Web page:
Apart from exposure to HIVAIDS, the girl child is being thrust into the world of adulthood earlier than was the case in the yesteryears. Without the much needed education, a catalyst for the acquisition of economic resources, the empowerment of women, a concept that has gained popular usage in recent years, will always remain unrealistic, if not romantic.

Furthermore, the girl‘s mind is still naive and therefore exploitable given that she has not been exposed to the vulgar aspects of life. That makes her ill-equipped to deal with life‘s challenges as a wife and parent, for that matter, while her so-called husband does have an inexhaustible wealth of experience in that regard. Coupled with these misfortunes, the girl child cannot realize her immense potential, not even an iota, and the nation at large cannot derive maximum benefit out of that potential.

The sad reality is that our legislation  hardly makes considerable strides in righting the current wrong in which women, in general, and the girl child ,in particular, are treated ,at best ,as playing second fiddle to their boy counterparts ,and , at worst, as if outside the bounds of normal society.

This flaw  is  understandable given that legislation ,just like customary law and  the Roman-Dutch Common law,  reflects the interests of males: customary law is a product of the historical  development of the so-called culture which ,as already alluded to, is  largely  patriarchal in nature. All Roman-Dutch scholars were either male or were influenced by patriarchy.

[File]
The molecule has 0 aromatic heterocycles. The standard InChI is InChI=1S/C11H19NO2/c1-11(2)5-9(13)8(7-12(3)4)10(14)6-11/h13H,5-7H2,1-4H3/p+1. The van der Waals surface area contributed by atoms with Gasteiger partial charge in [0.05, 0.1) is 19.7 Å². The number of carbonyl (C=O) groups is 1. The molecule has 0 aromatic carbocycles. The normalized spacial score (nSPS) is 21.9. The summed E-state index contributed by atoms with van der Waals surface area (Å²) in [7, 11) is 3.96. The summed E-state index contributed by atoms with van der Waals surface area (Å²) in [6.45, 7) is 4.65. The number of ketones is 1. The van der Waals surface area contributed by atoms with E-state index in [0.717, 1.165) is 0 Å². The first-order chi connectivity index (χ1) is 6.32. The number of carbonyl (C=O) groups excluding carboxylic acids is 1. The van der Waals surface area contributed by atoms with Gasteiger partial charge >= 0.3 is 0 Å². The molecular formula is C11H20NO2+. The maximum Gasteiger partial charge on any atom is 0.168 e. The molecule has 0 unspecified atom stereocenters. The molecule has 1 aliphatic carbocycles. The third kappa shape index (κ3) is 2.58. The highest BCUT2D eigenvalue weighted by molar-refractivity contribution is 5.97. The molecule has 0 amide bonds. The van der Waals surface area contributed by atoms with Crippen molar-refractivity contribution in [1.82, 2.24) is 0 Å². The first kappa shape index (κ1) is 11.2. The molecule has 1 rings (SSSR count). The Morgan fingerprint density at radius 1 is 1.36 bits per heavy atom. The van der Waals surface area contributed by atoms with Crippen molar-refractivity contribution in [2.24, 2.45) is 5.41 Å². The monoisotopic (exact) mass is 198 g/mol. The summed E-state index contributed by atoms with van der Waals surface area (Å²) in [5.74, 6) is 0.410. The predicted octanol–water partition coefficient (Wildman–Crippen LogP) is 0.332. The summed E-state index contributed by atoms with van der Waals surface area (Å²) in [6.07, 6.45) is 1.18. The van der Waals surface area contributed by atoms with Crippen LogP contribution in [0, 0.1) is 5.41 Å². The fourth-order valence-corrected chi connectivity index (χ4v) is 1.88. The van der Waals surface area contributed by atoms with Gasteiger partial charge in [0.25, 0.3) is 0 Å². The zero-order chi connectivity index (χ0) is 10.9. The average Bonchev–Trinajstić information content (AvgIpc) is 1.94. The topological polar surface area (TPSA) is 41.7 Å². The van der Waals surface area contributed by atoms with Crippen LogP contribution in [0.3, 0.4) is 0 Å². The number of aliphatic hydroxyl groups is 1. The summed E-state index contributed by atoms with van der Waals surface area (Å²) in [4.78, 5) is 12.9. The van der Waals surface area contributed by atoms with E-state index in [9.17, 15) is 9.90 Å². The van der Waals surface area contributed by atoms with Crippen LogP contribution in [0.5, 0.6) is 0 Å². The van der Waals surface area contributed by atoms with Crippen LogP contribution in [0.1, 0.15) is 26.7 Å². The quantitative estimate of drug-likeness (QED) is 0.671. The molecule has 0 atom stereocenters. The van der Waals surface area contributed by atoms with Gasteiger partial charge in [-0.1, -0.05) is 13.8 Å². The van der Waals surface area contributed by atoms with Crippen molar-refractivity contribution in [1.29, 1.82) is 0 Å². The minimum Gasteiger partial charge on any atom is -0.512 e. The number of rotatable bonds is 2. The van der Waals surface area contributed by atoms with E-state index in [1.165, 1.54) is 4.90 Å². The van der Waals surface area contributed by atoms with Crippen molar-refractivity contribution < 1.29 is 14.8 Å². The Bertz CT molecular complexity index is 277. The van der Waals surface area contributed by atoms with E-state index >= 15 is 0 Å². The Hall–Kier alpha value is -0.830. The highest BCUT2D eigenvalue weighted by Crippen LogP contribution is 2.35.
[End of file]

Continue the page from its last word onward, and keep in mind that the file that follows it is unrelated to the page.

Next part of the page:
Across the globe there are just a few islands of female legislators in a vast sea of male ones. You need to know that before a law comes into existence it starts off as a Bill and, of course, in order for it to pass a litmus test it must have been subjected to rigorous voting. In their sane minds men would never vote for a Bill that is potentially prejudicial to their own interests but, instead, one that tends to marginalise women.

The bible, also, cannot go un-accused in this regard because all the 5 books of the Old Testament were written by a man, Moses, who was motivated by the desire to elevate both patriarchy and the Abrahamic tradition. Those who wrote after him, though there are some slight variations here and there with the Mosaic ideas, were simply freshening his ideological skeleton.